Heartburn, Acid Reflux & GERD
Heartburn is a burning feeling in the lower chest, accompanied by a sour or bitter taste in the throat and mouth, usually after a big meal or while you're lying down. It can last for a few minutes up to a few hours.
Occasional heartburn is common and not indicative on anything serious. Frequent heartburn may be a symptom of something requiring medical attention.
In particular, when untreated, chronic heartburn is a symptom of acid reflux, the leading cause of Barrett's Esophagus, which can lead to esophageal adenocarcinoma, a particularly lethal cancer. Chronic acid reflux also causes esophageal ulcers, open sores on the lining of the esophagus (esophageal ulcers).
Heartburn is a symptom, a burning pain in the chest that occurs after eating or at night, worsening when you lie down or bend over.
Severe chest pain is a symptom of a heart attack; seek immediate medical help.
Gastroesophageal reflux disease (GERD) is when food is regurgitated and comes back up from the stomach into the esophagus—a common side effect of GERD is heartburn. GERD is common and affects more than 15–30% of the U.S. population.
See your Wellstar physician if your heartburn:
- Occurs more than twice weekly
- Persists when you take over-the-counter medications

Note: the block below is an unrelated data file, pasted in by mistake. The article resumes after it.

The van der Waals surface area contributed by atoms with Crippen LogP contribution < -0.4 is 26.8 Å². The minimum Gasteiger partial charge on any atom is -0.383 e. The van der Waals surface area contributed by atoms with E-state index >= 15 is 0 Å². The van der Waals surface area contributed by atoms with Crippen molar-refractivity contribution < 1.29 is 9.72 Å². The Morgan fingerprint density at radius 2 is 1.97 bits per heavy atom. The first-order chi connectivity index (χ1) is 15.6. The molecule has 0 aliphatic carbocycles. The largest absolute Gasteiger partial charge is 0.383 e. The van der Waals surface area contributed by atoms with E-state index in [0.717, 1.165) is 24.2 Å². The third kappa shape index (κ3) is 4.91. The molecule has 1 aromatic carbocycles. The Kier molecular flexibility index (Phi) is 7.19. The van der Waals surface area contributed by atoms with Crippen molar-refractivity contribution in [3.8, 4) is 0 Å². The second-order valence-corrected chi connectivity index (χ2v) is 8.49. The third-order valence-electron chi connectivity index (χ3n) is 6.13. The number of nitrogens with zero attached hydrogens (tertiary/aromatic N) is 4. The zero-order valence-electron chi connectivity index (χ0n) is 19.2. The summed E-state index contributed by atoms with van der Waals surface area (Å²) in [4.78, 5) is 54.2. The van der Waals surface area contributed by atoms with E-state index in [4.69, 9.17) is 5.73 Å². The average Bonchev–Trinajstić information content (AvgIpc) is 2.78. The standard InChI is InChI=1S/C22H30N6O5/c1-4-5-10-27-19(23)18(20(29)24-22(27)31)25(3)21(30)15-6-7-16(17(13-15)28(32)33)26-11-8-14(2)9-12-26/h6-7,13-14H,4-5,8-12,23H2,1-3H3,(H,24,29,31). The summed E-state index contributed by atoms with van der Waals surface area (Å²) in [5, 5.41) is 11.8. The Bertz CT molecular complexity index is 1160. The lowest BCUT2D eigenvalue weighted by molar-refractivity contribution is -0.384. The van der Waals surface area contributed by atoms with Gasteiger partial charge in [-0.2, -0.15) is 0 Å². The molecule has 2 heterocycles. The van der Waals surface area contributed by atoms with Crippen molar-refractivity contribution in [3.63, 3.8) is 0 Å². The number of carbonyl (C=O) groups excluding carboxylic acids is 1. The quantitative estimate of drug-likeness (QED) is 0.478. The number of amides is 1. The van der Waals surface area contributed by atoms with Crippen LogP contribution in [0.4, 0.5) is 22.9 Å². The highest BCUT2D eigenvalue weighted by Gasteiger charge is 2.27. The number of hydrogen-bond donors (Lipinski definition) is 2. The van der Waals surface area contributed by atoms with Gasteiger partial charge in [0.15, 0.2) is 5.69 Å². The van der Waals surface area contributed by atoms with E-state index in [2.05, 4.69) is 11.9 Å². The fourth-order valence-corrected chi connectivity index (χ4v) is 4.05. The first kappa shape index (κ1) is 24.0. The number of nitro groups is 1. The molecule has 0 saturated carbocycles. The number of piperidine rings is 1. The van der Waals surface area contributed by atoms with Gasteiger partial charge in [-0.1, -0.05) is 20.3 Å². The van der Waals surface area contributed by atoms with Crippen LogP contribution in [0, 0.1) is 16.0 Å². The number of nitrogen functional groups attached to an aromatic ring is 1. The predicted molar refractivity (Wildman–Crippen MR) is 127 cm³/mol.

- Causes difficulty in swallowing
At the bottom of your esophagus there is a valve, the lower esophageal sphincter, that is normally closed, preventing stomach acid from flowing into the esophagus. This valve relaxes to allow food to flow down into your stomach. When it relaxes otherwise, or is weakened, acid can leak into the esophagus, causing heartburn. Lying down or bending over increases the tendency of acid to leak past the defective valve.
Smoking damages the lower esophageal sphincter.
Various foods and drinks trigger heartburn in some people:
- Alcoholic beverages
- Black pepper
- Fried food
- Soft drinks
- Tomato sauce
Certain osteoporosis medications can cause esophageal ulcers.
Some lifestyle changes that may provide heartburn relief are:
- Keeping a healthy weight
- Wearing loose clothing
- Avoiding triggering foods
- Smaller meals
- Not lying down immediately after a meal
- Elevating your head when you sleep
- Not Smoking
Over-the-counter medications that relieve heartburn are very common.
- Antacids, like Rolaids® and Tums®, neutralize stomach acid, providing immediate relief.
- H-2-receptor blockers, such as cimetidine (Tagamet HB®) and famotidine (Pepcid AC®) reduce stomach acid production, and are a longer-term solution.
- Proton pump inhibitors, like lansoprazole (Prevacid 24®) and omeprazole (Prolosec OTC®) also inhibit acid production.
Some bariatric surgeries can worsen GERD and others can treat it. If you suffer with GERD you should discuss these symptoms with your surgeon at a consultation. GERD can be treated with medications, endoscopic therapies and, in some cases, surgery.